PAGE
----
Ok, Homies. Your turn!

How do you firmly but respectfully deal with family members who ruin holiday parties?

Comments on STFU: How can I deal with one family member who always ruins holiday parties?

  1. Is there a trusted relative or friend who can be your wingman? If he/she can hang out with your uncle and talk to him and keep him occupied, he’ll be too busy to complain. Most people just want an audience, so even an audience of one is sufficient. “Please, Cousin Jane, if you can keep an eye on your dad and prevent him from complaining about everything, I’d be ever so grateful/buy you a bottle of your favorite wine/take you to dinner next week.” I’ve played this role at a wedding to keep the bride’s parents from throwing shade on everything, and she was so appreciative. I do something similar for my dad at family parties–he doesn’t start shit like your uncle does, but he has a better time when he can quietly grouse to me about whatever. Good luck!

  2. This article comes at a prefect time! I just found out that my sister-in-law will be going to our Thanksgiving get together. Does anyone have any advice on how to deal with someone that always tries to “one up” everything I say? I try to be nice, I try to ignore it, but sometimes it’s really hurtful. Last time I saw her, she was bragging that it’s harder for her to put on weight than it is for my very thin special needs son. His weight has been a struggle for years, she knows this, and she made it sound so trite. For a long time, I thought it was just me being over sensitive, but EVERYONE else in the family is noticing it to. I don’t know how to say something to her without me lashing out at her.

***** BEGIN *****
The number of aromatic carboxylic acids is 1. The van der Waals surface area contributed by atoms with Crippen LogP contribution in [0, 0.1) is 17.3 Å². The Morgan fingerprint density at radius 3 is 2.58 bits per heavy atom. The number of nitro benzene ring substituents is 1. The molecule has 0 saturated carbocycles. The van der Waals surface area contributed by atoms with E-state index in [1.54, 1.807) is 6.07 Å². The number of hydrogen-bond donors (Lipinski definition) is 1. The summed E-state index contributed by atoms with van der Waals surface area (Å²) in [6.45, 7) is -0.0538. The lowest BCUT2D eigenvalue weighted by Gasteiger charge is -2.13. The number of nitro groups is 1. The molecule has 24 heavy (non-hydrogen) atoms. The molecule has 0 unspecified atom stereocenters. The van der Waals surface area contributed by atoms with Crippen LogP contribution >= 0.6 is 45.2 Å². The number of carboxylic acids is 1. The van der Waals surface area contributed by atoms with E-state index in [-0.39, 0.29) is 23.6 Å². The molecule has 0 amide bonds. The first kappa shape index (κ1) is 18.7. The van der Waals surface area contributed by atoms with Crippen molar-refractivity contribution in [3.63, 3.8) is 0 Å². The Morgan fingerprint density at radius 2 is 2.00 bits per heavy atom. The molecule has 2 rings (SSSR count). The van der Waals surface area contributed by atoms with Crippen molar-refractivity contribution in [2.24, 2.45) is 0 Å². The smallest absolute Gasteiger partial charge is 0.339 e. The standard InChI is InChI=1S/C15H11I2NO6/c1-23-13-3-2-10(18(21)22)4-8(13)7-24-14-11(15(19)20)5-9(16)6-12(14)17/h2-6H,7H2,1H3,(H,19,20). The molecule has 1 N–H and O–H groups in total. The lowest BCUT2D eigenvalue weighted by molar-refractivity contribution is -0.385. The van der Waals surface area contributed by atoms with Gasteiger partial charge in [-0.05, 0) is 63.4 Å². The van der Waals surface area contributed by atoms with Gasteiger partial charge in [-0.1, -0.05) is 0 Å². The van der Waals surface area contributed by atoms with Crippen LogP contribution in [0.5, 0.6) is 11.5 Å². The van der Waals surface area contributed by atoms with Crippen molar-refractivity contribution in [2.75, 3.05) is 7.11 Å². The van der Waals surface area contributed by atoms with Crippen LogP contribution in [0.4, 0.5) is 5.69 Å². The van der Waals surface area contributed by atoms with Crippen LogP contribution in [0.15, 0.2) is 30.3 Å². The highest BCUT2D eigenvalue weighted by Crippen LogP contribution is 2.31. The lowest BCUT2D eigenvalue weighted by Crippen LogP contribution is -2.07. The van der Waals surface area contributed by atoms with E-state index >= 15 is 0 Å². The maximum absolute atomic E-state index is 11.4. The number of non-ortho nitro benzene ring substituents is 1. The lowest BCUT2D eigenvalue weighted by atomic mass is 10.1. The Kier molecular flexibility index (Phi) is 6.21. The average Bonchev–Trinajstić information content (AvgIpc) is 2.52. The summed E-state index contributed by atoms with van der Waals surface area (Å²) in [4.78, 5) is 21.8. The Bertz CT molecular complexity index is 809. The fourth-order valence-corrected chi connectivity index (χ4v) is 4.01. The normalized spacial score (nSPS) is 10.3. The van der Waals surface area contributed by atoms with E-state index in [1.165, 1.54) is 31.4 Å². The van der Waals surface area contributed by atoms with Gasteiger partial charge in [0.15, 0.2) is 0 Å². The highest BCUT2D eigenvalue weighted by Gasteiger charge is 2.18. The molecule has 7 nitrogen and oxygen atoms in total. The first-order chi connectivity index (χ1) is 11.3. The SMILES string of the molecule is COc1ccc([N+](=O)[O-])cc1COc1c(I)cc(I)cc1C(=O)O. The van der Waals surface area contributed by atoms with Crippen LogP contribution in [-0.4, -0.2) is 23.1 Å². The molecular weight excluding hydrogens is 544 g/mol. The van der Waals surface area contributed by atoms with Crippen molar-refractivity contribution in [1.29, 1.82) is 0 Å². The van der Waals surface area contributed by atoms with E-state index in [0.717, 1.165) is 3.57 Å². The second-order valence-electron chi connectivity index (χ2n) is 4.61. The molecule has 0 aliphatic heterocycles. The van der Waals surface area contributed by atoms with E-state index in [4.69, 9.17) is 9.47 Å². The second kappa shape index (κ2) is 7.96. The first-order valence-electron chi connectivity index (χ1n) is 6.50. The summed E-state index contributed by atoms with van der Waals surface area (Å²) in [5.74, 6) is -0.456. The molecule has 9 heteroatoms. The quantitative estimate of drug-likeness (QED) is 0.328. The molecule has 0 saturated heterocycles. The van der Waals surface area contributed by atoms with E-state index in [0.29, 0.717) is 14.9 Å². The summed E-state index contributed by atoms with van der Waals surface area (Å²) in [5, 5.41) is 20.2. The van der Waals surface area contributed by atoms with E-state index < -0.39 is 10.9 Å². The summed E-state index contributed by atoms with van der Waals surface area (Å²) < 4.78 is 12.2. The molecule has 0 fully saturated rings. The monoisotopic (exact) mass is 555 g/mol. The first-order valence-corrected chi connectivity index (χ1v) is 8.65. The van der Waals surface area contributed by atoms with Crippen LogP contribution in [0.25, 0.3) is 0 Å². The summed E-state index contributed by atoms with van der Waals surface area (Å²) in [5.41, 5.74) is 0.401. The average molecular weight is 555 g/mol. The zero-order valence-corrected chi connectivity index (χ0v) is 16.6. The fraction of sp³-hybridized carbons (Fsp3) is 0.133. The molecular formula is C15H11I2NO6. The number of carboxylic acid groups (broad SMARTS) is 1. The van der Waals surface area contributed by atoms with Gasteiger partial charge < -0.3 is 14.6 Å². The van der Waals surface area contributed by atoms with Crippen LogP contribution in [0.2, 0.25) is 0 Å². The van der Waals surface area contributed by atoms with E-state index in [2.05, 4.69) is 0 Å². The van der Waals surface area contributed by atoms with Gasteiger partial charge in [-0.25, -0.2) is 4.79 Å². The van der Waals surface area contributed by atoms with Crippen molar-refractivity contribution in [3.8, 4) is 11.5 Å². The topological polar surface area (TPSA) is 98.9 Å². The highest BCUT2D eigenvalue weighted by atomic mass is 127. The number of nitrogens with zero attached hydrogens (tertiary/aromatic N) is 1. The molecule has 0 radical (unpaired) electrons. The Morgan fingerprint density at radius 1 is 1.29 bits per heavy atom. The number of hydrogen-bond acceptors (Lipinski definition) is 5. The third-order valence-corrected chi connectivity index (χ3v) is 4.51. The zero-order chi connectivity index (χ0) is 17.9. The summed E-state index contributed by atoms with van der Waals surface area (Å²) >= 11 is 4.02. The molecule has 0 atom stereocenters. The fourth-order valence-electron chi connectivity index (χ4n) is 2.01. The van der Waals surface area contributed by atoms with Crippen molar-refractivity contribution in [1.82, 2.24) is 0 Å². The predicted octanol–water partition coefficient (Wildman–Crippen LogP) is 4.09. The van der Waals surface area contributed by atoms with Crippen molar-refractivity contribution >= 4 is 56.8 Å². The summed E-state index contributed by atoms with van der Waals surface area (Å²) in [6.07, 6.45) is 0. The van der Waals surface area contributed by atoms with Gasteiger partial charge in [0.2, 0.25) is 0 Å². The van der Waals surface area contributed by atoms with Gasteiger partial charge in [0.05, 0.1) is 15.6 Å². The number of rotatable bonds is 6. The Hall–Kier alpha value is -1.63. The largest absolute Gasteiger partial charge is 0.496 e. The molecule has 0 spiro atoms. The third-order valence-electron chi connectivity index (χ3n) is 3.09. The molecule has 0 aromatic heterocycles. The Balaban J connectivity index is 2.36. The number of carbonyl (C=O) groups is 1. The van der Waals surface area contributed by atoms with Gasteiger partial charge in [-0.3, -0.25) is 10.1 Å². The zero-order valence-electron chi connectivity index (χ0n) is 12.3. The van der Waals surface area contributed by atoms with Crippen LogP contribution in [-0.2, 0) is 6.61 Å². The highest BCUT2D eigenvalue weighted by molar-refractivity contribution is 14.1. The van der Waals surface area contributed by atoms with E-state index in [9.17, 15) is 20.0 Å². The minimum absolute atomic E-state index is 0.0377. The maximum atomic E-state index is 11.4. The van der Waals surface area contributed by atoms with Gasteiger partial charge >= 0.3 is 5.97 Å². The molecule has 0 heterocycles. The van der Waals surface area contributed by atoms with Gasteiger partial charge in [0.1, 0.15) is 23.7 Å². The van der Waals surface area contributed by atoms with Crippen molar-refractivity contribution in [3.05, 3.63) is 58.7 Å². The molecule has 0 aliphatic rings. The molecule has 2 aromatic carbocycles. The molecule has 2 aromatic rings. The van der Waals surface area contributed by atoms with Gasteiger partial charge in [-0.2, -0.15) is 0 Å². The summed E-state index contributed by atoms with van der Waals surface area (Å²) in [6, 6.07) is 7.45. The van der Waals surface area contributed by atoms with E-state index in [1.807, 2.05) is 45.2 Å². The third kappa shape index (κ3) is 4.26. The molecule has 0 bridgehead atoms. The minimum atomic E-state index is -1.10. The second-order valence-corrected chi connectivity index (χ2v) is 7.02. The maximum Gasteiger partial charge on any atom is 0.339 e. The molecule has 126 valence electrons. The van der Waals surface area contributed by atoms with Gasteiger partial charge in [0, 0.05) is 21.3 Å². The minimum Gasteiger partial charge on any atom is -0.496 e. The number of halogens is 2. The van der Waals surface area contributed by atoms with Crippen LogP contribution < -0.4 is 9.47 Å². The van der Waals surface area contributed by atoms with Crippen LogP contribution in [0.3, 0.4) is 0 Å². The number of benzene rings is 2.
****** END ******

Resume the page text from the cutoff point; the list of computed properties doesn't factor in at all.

• One-up-manship usually comes from a place of insecurity and unhappiness. It might be a bit easier to deal with if you can see her with empathy (it’s hard, I know!) instead of anger. Even when she hits your sore spots, don’t take it personally. It has nothing to do with you and everything to do with her own unhappiness.